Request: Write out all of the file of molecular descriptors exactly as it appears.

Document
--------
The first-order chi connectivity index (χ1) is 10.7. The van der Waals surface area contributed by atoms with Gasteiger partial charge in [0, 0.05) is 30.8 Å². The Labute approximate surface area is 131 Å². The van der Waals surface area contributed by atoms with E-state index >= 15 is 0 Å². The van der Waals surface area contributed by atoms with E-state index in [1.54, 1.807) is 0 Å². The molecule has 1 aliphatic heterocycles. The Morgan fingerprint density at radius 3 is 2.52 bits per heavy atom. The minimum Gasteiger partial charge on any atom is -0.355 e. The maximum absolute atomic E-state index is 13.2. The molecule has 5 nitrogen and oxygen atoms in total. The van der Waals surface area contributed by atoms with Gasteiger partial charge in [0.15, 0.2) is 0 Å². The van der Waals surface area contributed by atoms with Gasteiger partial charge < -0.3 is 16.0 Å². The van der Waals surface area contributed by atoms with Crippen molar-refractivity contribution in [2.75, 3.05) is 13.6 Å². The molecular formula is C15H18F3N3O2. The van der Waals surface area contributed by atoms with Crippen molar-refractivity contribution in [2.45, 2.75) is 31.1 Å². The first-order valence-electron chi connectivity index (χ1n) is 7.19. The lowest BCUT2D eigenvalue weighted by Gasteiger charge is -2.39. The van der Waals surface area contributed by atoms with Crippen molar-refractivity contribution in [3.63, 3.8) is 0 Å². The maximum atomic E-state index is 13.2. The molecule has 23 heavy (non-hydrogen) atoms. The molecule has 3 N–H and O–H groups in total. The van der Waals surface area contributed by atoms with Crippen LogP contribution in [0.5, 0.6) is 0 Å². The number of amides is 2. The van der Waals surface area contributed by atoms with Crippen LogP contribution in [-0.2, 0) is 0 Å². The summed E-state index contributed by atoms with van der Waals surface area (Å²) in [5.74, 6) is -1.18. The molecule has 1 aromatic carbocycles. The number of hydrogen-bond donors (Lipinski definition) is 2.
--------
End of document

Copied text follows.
The first-order chi connectivity index (χ1) is 10.7. The van der Waals surface area contributed by atoms with Gasteiger partial charge in [0, 0.05) is 30.8 Å². The Labute approximate surface area is 131 Å². The van der Waals surface area contributed by atoms with E-state index >= 15 is 0 Å². The van der Waals surface area contributed by atoms with E-state index in [1.54, 1.807) is 0 Å². The molecule has 1 aliphatic heterocycles. The Morgan fingerprint density at radius 3 is 2.52 bits per heavy atom. The minimum Gasteiger partial charge on any atom is -0.355 e. The maximum absolute atomic E-state index is 13.2. The molecule has 5 nitrogen and oxygen atoms in total. The van der Waals surface area contributed by atoms with Gasteiger partial charge in [0.15, 0.2) is 0 Å². The van der Waals surface area contributed by atoms with Gasteiger partial charge < -0.3 is 16.0 Å². The van der Waals surface area contributed by atoms with Crippen molar-refractivity contribution in [2.75, 3.05) is 13.6 Å². The molecular formula is C15H18F3N3O2. The van der Waals surface area contributed by atoms with Crippen molar-refractivity contribution in [2.45, 2.75) is 31.1 Å². The first-order valence-electron chi connectivity index (χ1n) is 7.19. The lowest BCUT2D eigenvalue weighted by Gasteiger charge is -2.39. The van der Waals surface area contributed by atoms with Crippen molar-refractivity contribution in [3.63, 3.8) is 0 Å². The maximum atomic E-state index is 13.2. The molecule has 23 heavy (non-hydrogen) atoms. The molecule has 3 N–H and O–H groups in total. The van der Waals surface area contributed by atoms with Crippen LogP contribution in [0.5, 0.6) is 0 Å². The number of amides is 2. The van der Waals surface area contributed by atoms with Crippen LogP contribution in [-0.2, 0) is 0 Å². The summed E-state index contributed by atoms with van der Waals surface area (Å²) in [5.74, 6) is -1.18. The molecule has 1 aromatic carbocycles. The number of hydrogen-bond donors (Lipinski definition) is 2.